Are you engaged in an ongoing, seemingly endless staffing search for a CNC programmer? Are you having trouble finding and retaining specific types of mechanical and electrical technicians? Where do you turn when you need machinists and skill-specific craftspeople, and are these resources providing the talent you’re looking for? If you’re like 65 percent of survey respondents in the manufacturing industry, you’re struggling to find qualified candidates for skilled manufacturing positions. And while your search goes on, these positions stand empty or are occupied by untrained and under-qualified help.
Staffing Skilled Manufacturing Positions
We live in a curious age. While the job market struggles, millions of talented employees stand in line for work. But their specific skills don’t necessarily match company need in local areas. As companies grow, they cut costs by shipping positions to less expensive candidate pools overseas. And meanwhile, our education system labors to keep up with the increasingly diverse and specialized skills sets generated by sophisticated, programmable manufacturing equipment. Educational programs are often too general to be of value to employers, or too specific, long, and expensive to interest potential students. Matching the right candidate to the right job has now become a search for a needle in a haystack the size of the entire nation, if not the world.
The internet has arrived just in time to help partially resolve this problem, but online job boards aren’t quite enough to keep up with shifting trends and fluctuations in candidate availability. In terms of human capital and HR sourcing, both the obstacles and advantages to business growth are increasing at similar rates.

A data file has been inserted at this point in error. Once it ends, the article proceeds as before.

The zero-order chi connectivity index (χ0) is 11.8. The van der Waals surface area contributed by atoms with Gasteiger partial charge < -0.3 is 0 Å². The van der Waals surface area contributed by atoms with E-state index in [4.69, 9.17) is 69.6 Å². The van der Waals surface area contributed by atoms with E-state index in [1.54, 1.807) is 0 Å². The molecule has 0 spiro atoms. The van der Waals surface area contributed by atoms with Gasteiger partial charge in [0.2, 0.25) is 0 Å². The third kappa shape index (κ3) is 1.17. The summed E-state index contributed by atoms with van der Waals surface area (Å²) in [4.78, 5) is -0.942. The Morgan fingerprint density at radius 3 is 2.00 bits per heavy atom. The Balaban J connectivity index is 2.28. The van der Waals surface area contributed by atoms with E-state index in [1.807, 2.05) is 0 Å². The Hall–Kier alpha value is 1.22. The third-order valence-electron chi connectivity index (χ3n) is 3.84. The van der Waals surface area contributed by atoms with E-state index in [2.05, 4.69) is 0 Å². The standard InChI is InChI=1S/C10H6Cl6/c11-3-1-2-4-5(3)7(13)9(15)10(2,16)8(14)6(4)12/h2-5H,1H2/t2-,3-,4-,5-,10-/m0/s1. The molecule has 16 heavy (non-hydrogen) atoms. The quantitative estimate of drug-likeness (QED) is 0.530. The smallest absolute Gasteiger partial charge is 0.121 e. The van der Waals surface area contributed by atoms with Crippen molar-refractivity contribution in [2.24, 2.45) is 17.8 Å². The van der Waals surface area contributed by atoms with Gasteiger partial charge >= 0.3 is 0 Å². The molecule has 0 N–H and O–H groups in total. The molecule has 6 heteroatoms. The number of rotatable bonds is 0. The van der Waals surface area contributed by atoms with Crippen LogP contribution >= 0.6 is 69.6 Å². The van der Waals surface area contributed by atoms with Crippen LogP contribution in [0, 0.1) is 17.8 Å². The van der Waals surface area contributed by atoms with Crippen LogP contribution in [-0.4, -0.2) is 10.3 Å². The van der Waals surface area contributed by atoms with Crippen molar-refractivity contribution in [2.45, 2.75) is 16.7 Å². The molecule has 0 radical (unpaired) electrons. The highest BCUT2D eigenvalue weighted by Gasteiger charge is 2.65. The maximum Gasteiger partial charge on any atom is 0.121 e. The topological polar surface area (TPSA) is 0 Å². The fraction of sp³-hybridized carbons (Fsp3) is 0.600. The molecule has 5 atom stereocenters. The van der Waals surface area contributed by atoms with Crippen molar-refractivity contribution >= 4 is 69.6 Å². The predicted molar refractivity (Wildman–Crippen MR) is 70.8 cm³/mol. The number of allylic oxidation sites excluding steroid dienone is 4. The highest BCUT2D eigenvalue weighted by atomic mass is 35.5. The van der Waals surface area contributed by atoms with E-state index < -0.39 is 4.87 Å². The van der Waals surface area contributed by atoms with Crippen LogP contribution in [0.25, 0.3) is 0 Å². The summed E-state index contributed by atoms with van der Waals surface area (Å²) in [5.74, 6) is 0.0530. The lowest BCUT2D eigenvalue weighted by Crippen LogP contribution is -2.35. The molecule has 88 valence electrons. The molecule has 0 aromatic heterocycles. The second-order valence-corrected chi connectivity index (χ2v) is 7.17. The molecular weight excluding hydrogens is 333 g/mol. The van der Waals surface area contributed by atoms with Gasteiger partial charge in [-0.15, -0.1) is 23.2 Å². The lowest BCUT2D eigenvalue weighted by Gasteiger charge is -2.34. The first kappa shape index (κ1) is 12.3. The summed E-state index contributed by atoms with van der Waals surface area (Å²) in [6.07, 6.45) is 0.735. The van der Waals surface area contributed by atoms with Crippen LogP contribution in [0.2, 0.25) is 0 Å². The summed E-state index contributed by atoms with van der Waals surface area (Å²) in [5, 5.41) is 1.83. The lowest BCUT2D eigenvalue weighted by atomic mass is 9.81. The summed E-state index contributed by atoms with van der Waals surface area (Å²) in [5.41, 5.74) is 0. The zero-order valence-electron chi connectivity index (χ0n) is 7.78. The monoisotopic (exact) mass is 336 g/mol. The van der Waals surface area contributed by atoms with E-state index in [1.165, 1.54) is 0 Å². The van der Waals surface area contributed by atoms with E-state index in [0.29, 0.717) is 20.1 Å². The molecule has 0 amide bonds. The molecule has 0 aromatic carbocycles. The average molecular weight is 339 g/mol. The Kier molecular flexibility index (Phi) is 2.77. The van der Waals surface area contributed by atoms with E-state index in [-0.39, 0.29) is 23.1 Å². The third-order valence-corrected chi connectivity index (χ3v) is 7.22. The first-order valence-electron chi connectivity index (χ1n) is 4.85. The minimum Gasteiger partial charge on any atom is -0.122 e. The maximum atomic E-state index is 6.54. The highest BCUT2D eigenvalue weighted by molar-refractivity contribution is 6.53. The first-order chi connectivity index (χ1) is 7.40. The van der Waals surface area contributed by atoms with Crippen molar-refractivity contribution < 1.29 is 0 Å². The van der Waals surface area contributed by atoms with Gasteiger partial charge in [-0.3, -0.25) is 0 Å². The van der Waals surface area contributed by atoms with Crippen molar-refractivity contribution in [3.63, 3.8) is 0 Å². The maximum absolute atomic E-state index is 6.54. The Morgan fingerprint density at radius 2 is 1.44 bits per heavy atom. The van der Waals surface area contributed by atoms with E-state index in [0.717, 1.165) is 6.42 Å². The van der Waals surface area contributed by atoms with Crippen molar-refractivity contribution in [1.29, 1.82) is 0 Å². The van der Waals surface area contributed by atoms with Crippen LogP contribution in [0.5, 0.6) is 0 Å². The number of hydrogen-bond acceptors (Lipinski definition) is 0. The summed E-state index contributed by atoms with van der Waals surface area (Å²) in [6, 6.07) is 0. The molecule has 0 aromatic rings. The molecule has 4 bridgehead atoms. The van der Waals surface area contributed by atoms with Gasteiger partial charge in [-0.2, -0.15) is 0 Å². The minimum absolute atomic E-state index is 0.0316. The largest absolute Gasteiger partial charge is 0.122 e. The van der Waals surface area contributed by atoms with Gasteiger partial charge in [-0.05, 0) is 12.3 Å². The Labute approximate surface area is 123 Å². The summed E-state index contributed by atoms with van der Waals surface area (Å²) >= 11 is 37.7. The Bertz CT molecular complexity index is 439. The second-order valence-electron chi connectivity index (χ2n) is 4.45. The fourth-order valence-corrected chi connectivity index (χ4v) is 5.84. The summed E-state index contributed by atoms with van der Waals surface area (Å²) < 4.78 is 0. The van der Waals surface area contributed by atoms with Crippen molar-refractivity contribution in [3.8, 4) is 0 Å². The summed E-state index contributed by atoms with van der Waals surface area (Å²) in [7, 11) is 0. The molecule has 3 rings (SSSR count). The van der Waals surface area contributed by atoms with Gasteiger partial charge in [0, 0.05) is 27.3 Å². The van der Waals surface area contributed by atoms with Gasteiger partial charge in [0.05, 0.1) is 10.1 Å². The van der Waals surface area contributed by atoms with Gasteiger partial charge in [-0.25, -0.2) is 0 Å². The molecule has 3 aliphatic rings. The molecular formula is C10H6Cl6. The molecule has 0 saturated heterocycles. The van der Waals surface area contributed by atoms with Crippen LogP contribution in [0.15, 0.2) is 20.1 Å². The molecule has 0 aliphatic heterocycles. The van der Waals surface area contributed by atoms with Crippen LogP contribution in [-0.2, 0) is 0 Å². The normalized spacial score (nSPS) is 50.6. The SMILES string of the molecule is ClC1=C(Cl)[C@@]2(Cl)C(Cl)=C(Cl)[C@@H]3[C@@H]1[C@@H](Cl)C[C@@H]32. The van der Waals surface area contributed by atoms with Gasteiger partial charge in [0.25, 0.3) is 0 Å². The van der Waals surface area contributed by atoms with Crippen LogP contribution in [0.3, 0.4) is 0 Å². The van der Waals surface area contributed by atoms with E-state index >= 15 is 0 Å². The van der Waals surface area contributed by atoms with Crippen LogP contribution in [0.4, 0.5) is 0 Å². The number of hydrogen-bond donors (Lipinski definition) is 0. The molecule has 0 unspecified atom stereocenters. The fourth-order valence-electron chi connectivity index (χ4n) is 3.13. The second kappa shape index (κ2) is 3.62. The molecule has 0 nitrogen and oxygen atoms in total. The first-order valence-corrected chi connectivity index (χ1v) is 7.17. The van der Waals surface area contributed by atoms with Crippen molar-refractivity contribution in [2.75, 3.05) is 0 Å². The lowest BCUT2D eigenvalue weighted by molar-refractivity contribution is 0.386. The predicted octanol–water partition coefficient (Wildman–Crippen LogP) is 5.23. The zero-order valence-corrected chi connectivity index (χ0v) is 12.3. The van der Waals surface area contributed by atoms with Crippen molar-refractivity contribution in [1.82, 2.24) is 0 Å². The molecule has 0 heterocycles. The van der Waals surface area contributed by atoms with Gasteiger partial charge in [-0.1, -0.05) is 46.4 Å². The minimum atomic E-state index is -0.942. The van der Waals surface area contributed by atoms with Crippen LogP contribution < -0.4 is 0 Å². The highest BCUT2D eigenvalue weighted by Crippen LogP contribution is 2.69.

Manufacturing Industry Staffing: Training Programs
The answer may lie in on-the-job and manufacturer-sponsored training programs. Consider programs like Right Skills Now, launched as a pilot at the Dunwoody College of Technology and South Central Community College in Minnesota. This is a 24-week program broken down into 18 weeks of classes and labs, followed by a six-week paid internship as a CNC operator. The program works in partnership with several manufacturing training institutions in order to provide the curriculum and generate the skills that manufacturers need.
Will programs like this succeed? The answer will depend on two primary factors: Students must find long-term value in the training they receive, enough value for them to keep lining up, showing interest, and justifying both student and industry investments. And the program must be replicable across the entire industry, covering more than just the regional area and offering more than just CNC skills. If these things materialize during the next few years, this form of industry training may expand opportunities for employees and also help manufacturers staff much-needed positions and follow through on company growth goals.
For more information about Right Skills Now and other pilot manufacturing training initiatives, contact the Washington employment experts at the Pace Staffing Network. We provide the resources you need to match the right applicant with the right job, every time.